The fiscal 18 budget will bring the active duty force to 325,100 while also adding 800 reservists, 600 guardsman, and 3,000 civilians, bringing the total force to approximately 669,000. The increased manpower will focus primarily on increasing remotely piloted aircraft crews, maintainers, and pilot training capacity by adding two additional F-16 training squadrons and maximizing flying hours to the highest executable levels.
Wilson said next to people, the most obvious readiness need is munitions. In the fight against ISIS, the Air Force has delivered approximately 56,000 direct-attack munitions, more than it used in all of Operation Iraqi Freedom. The fiscal 18 budget funds maximum factory production of the most critical munitions.
The fiscal 18 budget focuses on the Air Force’s top three modernization programs:
• Purchasing 46 F-35A fighters and modernizing other fighters;
• Buying 15 KC-46 tankers;
• Funding the B-21 bomber development.
The proposed budget also supports the continuation and modernization of the nuclear triad with funds dedicated to both air- and ground-based capabilities.
Our nuclear enterprise is getting old and we must begin modernizing now to ensure a credible deterrent, Wilson said.
“Side-by-side with the United States Navy, we are responsible for two of the three legs of the nuclear Triad,” Goldfein said. “On our worst day as a nation, our responsibility is to ensure the president is where he needs to be, when he needs to be there, and he stays connected through command and control to the nuclear enterprise and for an Airman, that remains jobs one.”
The Air Force has been the leading military service responsible for space for 54 years. Over the last several years, the service has been developing concepts for space control, changing the way it trains its space force and integrating space operations into the joint fight.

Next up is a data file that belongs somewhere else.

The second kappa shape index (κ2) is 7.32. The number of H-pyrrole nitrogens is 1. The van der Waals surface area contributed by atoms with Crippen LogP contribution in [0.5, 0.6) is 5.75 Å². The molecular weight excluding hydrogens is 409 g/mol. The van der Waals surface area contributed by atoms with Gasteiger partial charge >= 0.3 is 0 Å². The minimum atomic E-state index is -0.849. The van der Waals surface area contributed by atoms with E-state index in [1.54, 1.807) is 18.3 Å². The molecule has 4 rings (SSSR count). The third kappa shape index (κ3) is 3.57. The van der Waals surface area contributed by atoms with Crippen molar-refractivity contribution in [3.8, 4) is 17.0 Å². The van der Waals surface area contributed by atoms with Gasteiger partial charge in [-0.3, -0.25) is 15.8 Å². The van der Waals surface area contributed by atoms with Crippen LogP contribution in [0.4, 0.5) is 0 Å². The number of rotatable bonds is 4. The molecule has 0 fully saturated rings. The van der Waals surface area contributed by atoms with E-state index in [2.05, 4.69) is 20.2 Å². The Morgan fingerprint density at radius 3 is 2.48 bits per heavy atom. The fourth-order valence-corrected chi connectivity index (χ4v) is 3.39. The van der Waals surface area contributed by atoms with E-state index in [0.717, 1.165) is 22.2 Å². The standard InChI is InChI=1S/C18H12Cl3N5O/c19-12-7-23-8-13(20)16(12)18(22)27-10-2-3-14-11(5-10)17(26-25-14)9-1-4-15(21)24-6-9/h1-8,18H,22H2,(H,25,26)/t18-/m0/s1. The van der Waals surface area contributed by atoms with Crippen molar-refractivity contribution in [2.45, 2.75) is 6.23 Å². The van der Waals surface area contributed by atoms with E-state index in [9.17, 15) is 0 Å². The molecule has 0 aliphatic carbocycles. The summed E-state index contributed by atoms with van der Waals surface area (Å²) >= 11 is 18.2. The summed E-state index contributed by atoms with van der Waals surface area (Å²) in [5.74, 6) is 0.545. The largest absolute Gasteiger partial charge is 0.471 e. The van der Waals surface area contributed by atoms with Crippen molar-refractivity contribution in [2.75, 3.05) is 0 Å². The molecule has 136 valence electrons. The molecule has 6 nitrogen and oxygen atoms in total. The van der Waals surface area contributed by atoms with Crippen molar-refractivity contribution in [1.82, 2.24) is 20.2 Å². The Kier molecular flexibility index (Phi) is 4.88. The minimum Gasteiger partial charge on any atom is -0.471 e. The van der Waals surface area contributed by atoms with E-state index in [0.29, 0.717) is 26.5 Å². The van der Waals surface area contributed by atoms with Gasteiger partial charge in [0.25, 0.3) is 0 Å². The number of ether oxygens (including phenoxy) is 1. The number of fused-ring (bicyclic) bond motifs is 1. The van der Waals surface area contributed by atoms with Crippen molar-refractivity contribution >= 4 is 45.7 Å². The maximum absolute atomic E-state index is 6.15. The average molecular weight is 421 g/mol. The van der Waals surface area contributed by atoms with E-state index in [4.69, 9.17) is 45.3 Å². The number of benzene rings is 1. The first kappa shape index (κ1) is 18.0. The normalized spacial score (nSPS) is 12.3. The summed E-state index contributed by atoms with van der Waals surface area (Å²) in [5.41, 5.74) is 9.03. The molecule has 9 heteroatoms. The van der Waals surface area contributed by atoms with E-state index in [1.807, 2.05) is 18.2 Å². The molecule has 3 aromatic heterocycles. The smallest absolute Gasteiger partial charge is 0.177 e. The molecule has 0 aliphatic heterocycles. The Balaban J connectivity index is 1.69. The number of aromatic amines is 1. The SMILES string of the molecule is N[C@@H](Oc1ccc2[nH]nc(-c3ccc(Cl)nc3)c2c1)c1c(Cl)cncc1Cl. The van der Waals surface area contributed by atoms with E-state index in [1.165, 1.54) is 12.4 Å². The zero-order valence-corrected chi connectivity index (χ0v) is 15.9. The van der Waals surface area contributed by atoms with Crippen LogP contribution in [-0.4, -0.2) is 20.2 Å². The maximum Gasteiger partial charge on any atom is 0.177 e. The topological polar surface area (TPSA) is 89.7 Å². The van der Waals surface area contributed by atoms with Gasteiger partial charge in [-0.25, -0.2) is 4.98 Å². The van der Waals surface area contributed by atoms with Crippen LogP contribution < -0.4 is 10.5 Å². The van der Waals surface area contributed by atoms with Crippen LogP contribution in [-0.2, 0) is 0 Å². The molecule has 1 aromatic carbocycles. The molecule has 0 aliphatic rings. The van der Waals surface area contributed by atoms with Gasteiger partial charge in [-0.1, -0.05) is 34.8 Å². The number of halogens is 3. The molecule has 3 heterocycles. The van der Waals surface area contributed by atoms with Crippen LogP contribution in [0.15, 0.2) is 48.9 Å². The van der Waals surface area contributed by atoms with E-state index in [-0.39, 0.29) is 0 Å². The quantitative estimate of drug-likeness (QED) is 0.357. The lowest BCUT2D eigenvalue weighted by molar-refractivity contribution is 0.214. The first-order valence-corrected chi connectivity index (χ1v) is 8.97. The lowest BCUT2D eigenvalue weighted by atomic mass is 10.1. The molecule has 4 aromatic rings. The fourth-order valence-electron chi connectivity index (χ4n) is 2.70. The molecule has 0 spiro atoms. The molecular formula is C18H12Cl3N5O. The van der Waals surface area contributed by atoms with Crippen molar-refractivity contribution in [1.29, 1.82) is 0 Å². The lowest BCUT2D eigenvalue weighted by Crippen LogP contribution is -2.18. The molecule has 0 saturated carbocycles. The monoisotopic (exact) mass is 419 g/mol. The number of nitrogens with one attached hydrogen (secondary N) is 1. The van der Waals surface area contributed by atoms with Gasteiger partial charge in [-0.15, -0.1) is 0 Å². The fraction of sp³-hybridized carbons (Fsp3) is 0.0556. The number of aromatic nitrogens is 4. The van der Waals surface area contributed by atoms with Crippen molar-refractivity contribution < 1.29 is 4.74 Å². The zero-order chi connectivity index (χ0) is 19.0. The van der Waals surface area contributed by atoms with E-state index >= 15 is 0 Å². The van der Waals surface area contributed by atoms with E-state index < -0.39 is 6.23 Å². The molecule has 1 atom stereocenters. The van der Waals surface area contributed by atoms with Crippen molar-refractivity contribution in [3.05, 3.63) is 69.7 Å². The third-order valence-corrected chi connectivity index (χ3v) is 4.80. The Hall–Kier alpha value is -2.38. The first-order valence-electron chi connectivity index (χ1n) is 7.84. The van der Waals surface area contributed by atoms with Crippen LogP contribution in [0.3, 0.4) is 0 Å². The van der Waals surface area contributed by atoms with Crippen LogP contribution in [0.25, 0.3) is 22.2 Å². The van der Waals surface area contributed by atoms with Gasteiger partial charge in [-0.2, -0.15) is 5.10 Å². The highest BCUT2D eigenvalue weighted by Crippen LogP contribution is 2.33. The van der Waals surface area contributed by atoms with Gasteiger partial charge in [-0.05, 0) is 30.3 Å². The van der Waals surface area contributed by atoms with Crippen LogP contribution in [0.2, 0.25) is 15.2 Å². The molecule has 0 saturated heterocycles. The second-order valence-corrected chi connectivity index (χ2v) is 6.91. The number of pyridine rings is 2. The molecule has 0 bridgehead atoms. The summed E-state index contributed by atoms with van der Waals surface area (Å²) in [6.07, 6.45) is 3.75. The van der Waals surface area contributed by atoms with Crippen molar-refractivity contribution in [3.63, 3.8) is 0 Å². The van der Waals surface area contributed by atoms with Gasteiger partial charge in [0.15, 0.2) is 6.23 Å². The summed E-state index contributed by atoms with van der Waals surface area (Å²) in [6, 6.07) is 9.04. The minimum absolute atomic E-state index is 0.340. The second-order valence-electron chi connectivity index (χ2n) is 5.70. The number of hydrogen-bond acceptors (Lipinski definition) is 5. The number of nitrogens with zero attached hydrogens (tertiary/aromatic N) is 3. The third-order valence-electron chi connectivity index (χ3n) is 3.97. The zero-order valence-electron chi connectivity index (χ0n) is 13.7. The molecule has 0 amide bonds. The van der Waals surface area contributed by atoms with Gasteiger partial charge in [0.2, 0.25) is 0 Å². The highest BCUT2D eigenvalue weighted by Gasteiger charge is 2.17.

“We’ve provided GPS for the world. We’ve transformed not only the way we fight but the way all of you probably navigate around the city,” Wilson said. “We must expect that war, of any kind, will extend into space in any future conflict and we have to change the way we think and prepare for that eventuality.”
The proposed budget increases space funding by 20 percent, including a 27 percent increase in research, development, testing and evaluation for space systems, and a 12 percent increase for space procurement.
Innovation for the future
Research, development, testing and evaluation are critically important for the Air Force, Wilson and Goldfein said.
To prevail against rapidly innovating adversaries, the Air Force must accelerate procurement. The service will take advantage of authorities like the FY17 Defense Authorization Act to help get capabilities operational faster than ever before, Wilson said.
The request for funding for long-term research in air dominance increased significantly in the fiscal 18 budget. The Air Force will seek to increase basic and applied research in areas where it must maintain the competitive advantage over adversaries. This includes hypersonic vehicles, directed-energy, unmanned and autonomous systems, and nanotechnology.
“It’s going to take us approximately eight years to be able to get to full spectrum readiness with stable budgets,” Goldfein said. “We will be unable to execute the defense strategic guidance under sequester.”
“If the Budget Control Act limit isn’t fixed and we have to go through sequester, that will be equivalent to a $15 billion cut,” Wilson said. “We’re too small for what the nation expects of us now, sequestration would make the situation worse.”
According to Wilson and Goldfein, by supporting the budget request, Congress can provide fiscal predictability to the Air Force so it can continue to own the high ground, defend the homeland, and project power in conjunction with allies.